How much weight should you gain during pregnancy? Everyone is different. Use our calculator to check you're on track, from conception to delivery.

Pregnancy weight gain: how much is safe?

Why your weight matters before and during pregnancy

Gaining weight is a normal, healthy part of pregnancy. After all, you are growing a whole new human in your belly!

However, it’s not always easy to know how much weight gain is healthy during pregnancy. Gaining too much or not enough weight can put you and your baby at risk of complications, which is why we’ve teamed up with the Monash Centre for Health Research and Implementation to develop an easy-to-use calculator to check your weight is healthy, from conception through to childbirth.

Being a healthy weight before you start trying to conceive is the healthiest way to start a pregnancy for you and your baby. Not only is it important for fertility, it sets you up for healthy weight gain throughout your pregnancy. It also indicates you’ve formed healthy habits that will serve you well throughout this life stage.

During the first twelve weeks of pregnancy, the guidelines recommend women gain 0.5 – 2kgs, depending on their conception weight1. However, a significant number of women exceed recommendations early in pregnancy, with one study showing 10% of women gain more than the total recommended weight before their first hospital visit2. Others may struggle to gain weight at all.

With morning sickness and other pregnancy symptoms, the first trimester can be challenging. The good news is, these symptoms tend to ease during the second trimester. Try your best to eat fresh, healthy foods, get some exercise in and regularly monitor your weight. If you’re really struggling, aim to refocus on healthy habits when you’re feeling better in the second trimester.

During the second and third trimester, you should gain weight at a steady rate. Depending on your pre-pregnancy weight, the recommended weekly weight gain is between 200-500grams per week. Keep in mind, it’s normal for weight gain to fluctuate from time-to-time. If you’re concerned, speak to your doctor.

At least 40% of Australian pregnant women exceed the healthy weight gain recommendations for pregnancy3. Being an unhealthy weight before you fall pregnant and gaining too much weight during pregnancy puts you at higher risk of a number of complications4, including:

  • High blood pressure, also known as hypertension, during pregnancy
  • Gestational diabetes
  • Pre-eclampsia
  • Having a caesarean birth
  • Having a large-for-gestational-age baby.

You’re also less likely to return to the weight you were before you were pregnant5, putting you at risk of being an unhealthy weight for future pregnancies.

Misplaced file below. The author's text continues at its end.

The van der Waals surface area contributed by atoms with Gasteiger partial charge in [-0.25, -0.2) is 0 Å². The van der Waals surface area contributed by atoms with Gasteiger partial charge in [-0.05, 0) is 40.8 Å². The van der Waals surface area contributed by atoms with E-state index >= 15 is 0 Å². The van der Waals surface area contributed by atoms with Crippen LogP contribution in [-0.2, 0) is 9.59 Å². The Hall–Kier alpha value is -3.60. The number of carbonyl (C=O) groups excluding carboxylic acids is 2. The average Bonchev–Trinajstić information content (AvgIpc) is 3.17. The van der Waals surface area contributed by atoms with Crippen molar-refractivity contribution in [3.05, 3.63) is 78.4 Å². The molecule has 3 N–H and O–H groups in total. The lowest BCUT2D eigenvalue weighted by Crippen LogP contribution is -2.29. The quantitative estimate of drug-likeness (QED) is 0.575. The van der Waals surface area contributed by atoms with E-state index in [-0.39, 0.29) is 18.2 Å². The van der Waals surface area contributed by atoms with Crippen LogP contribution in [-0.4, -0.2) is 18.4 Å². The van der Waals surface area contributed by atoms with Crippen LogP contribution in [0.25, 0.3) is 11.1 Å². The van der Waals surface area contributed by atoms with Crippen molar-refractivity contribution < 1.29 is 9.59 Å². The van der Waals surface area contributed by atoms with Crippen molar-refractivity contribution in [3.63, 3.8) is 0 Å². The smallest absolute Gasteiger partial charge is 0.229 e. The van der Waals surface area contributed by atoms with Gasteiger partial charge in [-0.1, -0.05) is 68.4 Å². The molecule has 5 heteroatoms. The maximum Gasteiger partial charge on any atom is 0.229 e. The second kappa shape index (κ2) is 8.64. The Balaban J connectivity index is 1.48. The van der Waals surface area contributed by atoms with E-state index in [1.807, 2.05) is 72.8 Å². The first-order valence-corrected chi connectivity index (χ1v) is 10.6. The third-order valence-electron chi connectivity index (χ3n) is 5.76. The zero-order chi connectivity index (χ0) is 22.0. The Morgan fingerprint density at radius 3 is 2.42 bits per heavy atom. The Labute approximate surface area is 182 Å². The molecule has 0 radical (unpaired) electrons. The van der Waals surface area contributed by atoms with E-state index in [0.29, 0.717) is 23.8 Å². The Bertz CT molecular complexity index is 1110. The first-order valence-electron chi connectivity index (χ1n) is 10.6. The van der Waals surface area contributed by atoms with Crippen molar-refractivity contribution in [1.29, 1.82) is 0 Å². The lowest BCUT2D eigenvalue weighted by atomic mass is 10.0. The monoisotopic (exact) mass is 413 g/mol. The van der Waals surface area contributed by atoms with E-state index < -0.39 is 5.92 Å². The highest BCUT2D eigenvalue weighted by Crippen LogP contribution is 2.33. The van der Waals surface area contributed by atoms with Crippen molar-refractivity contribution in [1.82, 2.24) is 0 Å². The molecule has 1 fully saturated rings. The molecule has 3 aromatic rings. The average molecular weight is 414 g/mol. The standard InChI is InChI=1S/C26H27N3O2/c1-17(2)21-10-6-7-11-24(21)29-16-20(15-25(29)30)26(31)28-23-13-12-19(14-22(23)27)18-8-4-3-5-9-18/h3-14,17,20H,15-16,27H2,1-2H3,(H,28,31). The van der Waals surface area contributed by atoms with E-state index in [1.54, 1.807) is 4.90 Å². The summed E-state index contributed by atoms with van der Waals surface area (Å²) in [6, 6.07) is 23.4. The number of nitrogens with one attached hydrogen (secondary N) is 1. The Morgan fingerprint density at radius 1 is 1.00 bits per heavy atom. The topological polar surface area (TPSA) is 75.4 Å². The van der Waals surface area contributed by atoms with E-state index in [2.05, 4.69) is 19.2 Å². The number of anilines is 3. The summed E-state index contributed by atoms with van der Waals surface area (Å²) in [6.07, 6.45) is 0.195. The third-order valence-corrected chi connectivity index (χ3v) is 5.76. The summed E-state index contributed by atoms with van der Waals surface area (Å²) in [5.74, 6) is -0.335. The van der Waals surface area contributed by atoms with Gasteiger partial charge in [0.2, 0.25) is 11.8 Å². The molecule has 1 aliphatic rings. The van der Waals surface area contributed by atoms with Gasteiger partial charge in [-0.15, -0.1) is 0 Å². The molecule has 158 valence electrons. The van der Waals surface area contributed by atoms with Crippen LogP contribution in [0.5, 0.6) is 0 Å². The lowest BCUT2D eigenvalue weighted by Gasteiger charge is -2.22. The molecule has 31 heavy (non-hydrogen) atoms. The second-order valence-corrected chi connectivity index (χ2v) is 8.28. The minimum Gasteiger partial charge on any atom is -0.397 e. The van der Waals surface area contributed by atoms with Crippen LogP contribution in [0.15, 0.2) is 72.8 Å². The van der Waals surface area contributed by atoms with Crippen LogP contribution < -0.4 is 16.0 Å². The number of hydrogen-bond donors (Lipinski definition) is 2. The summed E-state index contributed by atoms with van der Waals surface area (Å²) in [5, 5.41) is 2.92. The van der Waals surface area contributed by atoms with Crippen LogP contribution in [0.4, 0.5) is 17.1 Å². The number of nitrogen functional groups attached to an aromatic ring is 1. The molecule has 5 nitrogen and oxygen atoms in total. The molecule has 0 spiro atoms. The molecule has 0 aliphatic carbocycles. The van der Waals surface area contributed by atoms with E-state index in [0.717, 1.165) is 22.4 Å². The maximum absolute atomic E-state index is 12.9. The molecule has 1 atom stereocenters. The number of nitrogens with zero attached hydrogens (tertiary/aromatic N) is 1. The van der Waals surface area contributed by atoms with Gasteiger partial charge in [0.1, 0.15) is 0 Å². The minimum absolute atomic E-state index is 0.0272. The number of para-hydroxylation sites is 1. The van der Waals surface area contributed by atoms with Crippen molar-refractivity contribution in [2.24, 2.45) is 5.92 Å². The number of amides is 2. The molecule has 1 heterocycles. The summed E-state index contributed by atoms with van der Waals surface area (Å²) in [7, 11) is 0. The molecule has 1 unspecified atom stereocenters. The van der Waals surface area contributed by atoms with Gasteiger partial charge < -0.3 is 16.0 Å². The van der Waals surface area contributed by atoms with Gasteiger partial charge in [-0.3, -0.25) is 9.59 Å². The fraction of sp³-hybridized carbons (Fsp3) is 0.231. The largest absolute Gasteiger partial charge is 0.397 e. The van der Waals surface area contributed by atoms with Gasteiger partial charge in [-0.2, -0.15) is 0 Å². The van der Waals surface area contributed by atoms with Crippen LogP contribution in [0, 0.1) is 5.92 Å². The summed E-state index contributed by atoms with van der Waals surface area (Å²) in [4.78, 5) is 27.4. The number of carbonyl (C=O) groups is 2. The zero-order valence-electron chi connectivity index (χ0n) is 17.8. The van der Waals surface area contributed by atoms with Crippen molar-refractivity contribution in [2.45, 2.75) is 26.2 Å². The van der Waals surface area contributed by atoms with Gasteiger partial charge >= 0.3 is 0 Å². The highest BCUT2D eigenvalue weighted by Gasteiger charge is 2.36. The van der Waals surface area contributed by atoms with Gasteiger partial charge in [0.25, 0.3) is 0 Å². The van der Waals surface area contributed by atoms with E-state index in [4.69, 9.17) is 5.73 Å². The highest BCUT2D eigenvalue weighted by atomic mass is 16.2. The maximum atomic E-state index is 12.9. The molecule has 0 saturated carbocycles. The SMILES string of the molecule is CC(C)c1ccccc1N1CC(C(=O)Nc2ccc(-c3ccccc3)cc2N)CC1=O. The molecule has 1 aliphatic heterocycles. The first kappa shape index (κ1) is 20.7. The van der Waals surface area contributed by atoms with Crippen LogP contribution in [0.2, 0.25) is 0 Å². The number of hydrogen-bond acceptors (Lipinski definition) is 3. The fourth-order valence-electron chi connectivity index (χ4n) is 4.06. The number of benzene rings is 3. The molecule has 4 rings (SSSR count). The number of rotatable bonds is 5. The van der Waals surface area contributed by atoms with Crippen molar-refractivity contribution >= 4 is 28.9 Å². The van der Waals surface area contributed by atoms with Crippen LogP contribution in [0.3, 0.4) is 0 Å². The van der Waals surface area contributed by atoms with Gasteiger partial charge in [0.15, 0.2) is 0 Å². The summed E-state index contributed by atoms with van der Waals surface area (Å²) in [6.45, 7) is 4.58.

For some women, severe morning sickness or a loss of appetite can make it difficult to gain enough weight during pregnancy. Not gaining enough weight can increase the risk of:

  • Having a small-for-gestational-age baby6
  • Your baby being born before 37 weeks gestation7

The Healthy weight gain during pregnancy calculator is based on the Institute of Medicine Weight Gain Recommendation for Pregnancy 20099. It is not accurate for multiple pregnancies.

Calculator and content reviewed by Dr Cheryce Harrison and Prof Helena Teede, Monash Centre for Health Research and Implementation, Monash University

Published May 2018

1 Weight gain during pregnancy. Committee Opinion No. 548. American College of Obstetricians and Gynecologists. Obstet Gynecol 2013;121:210–2.

2 Jersey et al., A prospective study of gestational weight gain in Australian women, Australian New Zealand Journal of Obstetrics and Gynaecology, November 2012

3 deJersey et al., A prospective study of gestational weight gain in Australian women, Australian New Zealand Journal of Obstetrics and Gynaecology, November 2012

4 Royal Australian College of Obstetricians and Gynaecologists, Management of Obesity in Pregnancy – College Statement C-Obs 49, March 2013

5 Mannan et al., Association between weight gain during pregnancy and postpartum weight retention and obesity: a bias-adjusted meta-analysis, Nutrition Reviews, June 2013

6 Ruwanpathirana, T. & Fernando, D.N., Risk factors for small for gestational age babies, Indian J Pediatr, October 2014.

7 Lengyal et al., Effects of Modifiable Risk Factors on Pre-term Birth: A Population based cohort study, Maternal and Child Health Journal, April 2017

9 Rasmussen, K., & Yaktine AL (Eds). Institute of Medicine and National Research Council Committee to Reexamine IOM Pregnancy Weight Guidelines, Weight Gain During Pregnancy: Reexamining the Guidelines2009, Washington DC: National Academic Press.

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